The Origins of Whiteness

Another way of understanding White Americans involves the origins of Whiteness itself as a collective group identity. Race in general has been declared a biological myth by bodies such as the American Association of Anthropology; rather, racial groupings are understood to be socially constructed, historically contingent identities that arise from a particular confluence of social, cultural, political, and/or economic forces. More specifically, the notion of Whiteness as a meaningful way to categorize human beings is a fairly recent development that did not exist at the time the first European settlers ventured onto this continent. The first colonists, therefore, would likely have called themselves English, Dutch, German, or perhaps Christian rather than White. As described by such historians as Howard Zinn, the socioeconomic forces that initiated the creation of Whiteness in the 1700s derived from the emergence of one of the most important economic engines of the new American nation: the transatlantic slave trade. Not only were the profits to be made from the importation and sales of African people considerable, the developing plantation system relied completely upon slave labor. In response to the necessity of justifying these practices, Whiteness materialized as a new group identity that collectively privileged the new American owning class by establishing a racial hierarchy in which Whites could claim superiority. Whiteness, therefore, provided a rationale for the buying and selling of Africans and their children, their subsequent lifelong enslavement, and the appropriation of all profits from their labor.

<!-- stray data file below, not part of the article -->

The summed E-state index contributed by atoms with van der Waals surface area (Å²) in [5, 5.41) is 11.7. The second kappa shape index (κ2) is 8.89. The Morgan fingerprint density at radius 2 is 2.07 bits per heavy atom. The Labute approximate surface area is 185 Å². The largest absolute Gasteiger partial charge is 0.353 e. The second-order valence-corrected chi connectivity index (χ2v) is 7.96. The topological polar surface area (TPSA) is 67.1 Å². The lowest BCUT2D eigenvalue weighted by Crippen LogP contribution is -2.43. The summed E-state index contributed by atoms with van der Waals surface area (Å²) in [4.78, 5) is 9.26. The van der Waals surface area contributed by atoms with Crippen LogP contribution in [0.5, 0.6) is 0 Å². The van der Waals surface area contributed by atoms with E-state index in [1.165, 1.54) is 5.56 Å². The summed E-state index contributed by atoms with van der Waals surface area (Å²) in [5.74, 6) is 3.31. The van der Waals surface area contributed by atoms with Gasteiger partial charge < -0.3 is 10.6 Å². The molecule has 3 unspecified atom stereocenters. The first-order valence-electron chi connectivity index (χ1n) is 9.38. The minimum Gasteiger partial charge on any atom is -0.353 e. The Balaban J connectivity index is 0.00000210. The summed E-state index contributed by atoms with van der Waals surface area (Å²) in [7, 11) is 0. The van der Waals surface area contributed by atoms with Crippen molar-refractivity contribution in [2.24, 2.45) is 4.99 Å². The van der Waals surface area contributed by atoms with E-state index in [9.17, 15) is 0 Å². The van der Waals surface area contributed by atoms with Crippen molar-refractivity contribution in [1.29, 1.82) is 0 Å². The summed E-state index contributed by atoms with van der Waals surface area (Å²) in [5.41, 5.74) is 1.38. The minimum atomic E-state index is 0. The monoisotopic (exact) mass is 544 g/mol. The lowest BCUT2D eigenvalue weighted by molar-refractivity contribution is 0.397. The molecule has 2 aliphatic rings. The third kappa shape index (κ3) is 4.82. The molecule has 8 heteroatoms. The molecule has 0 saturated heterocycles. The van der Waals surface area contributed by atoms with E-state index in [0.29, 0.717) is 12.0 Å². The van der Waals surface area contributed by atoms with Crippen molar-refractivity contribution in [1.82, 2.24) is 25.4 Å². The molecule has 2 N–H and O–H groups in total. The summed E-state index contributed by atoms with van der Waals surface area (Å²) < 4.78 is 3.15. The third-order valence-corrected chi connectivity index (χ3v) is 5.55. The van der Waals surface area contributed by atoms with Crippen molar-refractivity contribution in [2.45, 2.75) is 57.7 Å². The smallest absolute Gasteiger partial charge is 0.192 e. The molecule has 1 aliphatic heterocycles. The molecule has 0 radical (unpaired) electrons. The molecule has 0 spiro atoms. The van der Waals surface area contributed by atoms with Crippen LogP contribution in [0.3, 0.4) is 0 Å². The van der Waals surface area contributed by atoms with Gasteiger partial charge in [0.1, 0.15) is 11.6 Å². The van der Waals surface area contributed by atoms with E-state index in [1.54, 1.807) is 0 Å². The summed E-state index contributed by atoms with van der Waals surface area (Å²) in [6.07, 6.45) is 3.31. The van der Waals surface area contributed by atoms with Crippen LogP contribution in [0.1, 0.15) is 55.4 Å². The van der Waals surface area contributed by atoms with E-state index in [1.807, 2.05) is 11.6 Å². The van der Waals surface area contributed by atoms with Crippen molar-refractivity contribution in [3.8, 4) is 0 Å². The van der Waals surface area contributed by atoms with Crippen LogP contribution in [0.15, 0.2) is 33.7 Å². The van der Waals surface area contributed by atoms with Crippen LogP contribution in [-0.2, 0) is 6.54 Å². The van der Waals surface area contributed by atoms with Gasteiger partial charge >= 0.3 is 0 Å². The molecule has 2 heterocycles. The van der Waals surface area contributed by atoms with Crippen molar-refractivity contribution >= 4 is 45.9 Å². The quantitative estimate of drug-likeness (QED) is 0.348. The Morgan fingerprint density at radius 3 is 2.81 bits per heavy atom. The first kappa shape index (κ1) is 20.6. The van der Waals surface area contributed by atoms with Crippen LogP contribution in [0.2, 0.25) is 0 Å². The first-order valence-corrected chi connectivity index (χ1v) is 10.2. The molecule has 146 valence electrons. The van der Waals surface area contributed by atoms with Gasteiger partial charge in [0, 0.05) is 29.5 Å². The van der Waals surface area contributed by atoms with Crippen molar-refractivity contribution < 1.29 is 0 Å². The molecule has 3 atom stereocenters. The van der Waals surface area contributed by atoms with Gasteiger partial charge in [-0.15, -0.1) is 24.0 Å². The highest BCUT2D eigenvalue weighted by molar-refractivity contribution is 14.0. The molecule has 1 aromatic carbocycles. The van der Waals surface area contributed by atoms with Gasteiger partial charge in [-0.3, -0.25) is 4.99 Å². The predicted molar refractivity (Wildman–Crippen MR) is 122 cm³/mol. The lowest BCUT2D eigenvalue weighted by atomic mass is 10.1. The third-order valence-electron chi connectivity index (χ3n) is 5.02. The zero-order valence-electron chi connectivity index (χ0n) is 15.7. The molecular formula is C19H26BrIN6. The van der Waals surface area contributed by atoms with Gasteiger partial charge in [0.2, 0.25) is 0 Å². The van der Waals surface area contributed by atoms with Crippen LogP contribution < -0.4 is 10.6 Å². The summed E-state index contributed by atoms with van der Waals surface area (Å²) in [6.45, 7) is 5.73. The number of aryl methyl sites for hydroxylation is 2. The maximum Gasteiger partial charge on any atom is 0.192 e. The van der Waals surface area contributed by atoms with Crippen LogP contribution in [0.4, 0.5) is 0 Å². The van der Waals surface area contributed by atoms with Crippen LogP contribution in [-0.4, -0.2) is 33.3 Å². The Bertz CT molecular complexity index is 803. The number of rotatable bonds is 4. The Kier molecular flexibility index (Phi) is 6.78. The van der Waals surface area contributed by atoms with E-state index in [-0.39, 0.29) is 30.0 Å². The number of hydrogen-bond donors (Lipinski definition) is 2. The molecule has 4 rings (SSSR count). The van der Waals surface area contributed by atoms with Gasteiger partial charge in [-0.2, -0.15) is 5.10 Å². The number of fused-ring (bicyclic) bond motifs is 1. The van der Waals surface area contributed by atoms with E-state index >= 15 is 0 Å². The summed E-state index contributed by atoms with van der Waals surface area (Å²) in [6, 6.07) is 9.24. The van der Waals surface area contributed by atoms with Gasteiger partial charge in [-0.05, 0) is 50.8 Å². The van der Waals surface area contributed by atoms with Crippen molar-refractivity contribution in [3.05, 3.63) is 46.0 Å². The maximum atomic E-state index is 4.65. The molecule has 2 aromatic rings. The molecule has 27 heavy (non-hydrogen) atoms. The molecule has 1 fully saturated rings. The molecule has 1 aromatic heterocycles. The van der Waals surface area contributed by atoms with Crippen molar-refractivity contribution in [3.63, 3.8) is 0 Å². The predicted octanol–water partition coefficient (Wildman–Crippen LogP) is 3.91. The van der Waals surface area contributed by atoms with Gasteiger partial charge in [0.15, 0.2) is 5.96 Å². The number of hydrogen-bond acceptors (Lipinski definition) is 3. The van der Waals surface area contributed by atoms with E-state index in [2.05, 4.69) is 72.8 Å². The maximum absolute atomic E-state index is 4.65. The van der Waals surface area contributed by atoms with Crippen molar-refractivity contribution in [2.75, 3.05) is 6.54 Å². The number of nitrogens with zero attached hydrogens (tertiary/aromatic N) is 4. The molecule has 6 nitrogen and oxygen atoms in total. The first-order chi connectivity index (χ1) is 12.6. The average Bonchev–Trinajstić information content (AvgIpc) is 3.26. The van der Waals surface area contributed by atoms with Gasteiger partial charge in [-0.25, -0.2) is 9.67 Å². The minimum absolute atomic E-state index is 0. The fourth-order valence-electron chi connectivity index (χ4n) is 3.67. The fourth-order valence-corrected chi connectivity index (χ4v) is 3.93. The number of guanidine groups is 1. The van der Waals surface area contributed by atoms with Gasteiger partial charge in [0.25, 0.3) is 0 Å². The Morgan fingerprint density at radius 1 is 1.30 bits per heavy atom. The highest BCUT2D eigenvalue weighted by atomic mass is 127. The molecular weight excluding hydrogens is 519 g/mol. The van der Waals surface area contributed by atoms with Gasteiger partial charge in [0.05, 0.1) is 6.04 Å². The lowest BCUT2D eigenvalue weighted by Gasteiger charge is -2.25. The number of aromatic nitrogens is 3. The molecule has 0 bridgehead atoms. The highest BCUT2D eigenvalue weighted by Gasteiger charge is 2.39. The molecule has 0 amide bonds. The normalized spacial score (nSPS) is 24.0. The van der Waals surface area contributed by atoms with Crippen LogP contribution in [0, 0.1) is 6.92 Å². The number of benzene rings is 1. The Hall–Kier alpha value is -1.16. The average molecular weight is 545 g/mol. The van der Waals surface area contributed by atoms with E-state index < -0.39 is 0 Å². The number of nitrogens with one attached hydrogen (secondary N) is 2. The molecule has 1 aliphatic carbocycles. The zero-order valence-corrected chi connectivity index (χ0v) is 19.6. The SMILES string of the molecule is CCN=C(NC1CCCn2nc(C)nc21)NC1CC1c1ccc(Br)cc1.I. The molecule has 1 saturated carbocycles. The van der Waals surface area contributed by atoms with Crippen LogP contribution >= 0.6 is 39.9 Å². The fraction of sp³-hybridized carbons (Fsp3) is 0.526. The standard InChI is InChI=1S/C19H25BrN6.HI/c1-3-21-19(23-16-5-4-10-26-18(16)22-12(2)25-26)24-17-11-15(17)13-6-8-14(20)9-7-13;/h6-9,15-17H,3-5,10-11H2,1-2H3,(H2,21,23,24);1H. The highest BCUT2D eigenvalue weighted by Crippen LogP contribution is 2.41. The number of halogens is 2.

Africans were not the only people to find that Whiteness—or more specifically, the occupation of a social location outside and beneath it—bore important consequences in their lives. Conquered people of color throughout Central and South America and the Caribbean lost their land and resources to White colonialists, while Asians in the United States saw their wealth-building opportunities legislated away by White lawmakers. Such legislation had its foundation in the Naturalization Law of 1790, which stated that only “a free White person” was eligible for American citizenship. In the century that followed, Asians of every ethnicity filed suits in state and federal courts claiming that they had the right to be considered White and thus were among those allowed to own property and be protected by law. These included, for example, Takao Ozawa, who emigrated from Japan in the late 1800s, attended the University of California, and raised a family in Hawai’i where he worked for an American company. He appealed the repeated denials of his naturalization requests all the way to the Supreme Court, where, in 1922, he was denied a final time for the stated reason that he was not Caucasian. Finally, in the 1940s, racist laws such as the Chinese Exclusion Act of 1882 and the Alien Land Law of 1913 were repealed.